Marijuana and DUI’s in California
Changes to California’s marijuana laws have been making headlines. As of January 1st, 2018, Proposition 64 came into effect, legalizing the recreational use of marijuana for individuals over 21 years of age. Under the new law, it will be legal to possess and transport up to an ounce of marijuana and to grow up to 6 pot plants in one’s home.
While the new law is being celebrated by many, it is important to remember that it is still possible to get into trouble for using marijuana irresponsibly. One of the most significant aspects to remember is that driving under the influence of marijuana remains illegal.
DUI’s for marijuana
Driving under the influence of any drug is illegal in California. The legality of recreational marijuana makes DUI’s for marijuana use similar to that of alcohol. Just like you can drink an alcoholic beverage and not violate any laws, you can smoke marijuana and be in compliance with the state drug laws. But do either of those things and then step behind the wheel and you are risking a DUI. Of course, there are differences between DUI’s for alcohol and DUI’s for marijuana. For one thing, you might be wondering when you would be considered to be under the influence for marijuana for the purposes of a DUI since most of us know that driving after consuming a very small amount of alcohol typically will not lead to a DUI because it will not result in a chemical test result (like a breathalyzer) of more than .08% BAC.
How is marijuana consumption measured for DUI’s?
Measuring marijuana usage for the purpose of determining impaired driving ability is extremely difficult. Marijuana does not enter or leave the body in a way that is as predictable as alcohol. Using marijuana in the past can leave evidence of the drug long after any impairment has ended, and sometimes the amount that shows up on a test might not seem that large even when a person is impaired.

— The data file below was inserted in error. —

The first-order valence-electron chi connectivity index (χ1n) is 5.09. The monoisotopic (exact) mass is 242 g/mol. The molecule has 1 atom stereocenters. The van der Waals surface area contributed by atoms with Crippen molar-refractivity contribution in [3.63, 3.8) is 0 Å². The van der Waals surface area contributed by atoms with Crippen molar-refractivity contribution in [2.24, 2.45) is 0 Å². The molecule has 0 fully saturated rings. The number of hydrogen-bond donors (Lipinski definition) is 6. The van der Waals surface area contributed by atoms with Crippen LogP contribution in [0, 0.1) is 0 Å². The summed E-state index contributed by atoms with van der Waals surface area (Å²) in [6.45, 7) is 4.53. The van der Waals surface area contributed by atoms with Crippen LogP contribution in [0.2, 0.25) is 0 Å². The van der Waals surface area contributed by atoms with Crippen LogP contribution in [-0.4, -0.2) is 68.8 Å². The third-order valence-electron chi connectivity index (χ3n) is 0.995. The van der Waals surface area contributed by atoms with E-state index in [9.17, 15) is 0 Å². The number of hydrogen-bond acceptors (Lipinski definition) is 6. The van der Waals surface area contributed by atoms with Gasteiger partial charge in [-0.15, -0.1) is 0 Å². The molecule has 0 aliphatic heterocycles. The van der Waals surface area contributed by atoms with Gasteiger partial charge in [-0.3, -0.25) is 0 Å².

There is not currently an amount of the drug that makes or breaks a marijuana DUI in California. Instead, it must be shown that you were impaired and that some part of the impairment is the result of drug consumption. Hence, it is possible for someone who drove erratically to be found guilty of a DUI if it is believed that marijuana contributed in any way to the bad driving.
Consequences of a Marijuana DUI
The consequences of a DUI for marijuana are the same as those for alcohol-related DUI’s. Even a first-time offense can result in a suspension of your driver’s license, limited jail time, and fines. Repeat offenses, which include a second offense at any time within ten years from the first, will result in longer suspensions, jail time and fines.
Open container laws for marijuana
With Proposition 64 going into effect, so come laws restricting the use of marijuana in a motor vehicle. It is now illegal to operate a vehicle while using marijuana, and also to ride in a vehicle while using marijuana. Consuming edibles while riding in or operating a motor vehicle is also specifically prohibited.
At Milligan, Beswick, Levine & Knox, we are ready to stand up for your rights. Contact us today at 909-798-3300 for a free consultation with one of our DUI law attorneys.
Stephen Levine, is a Board Certified Specialist in Criminal Defense — an honor achieved by only the top criminal law attorneys in California. Mr. Levine has over 40 years of experience in criminal defense and family law serving Southern California, and is a highly regarded Super Lawyer as well as AV Rated attorney.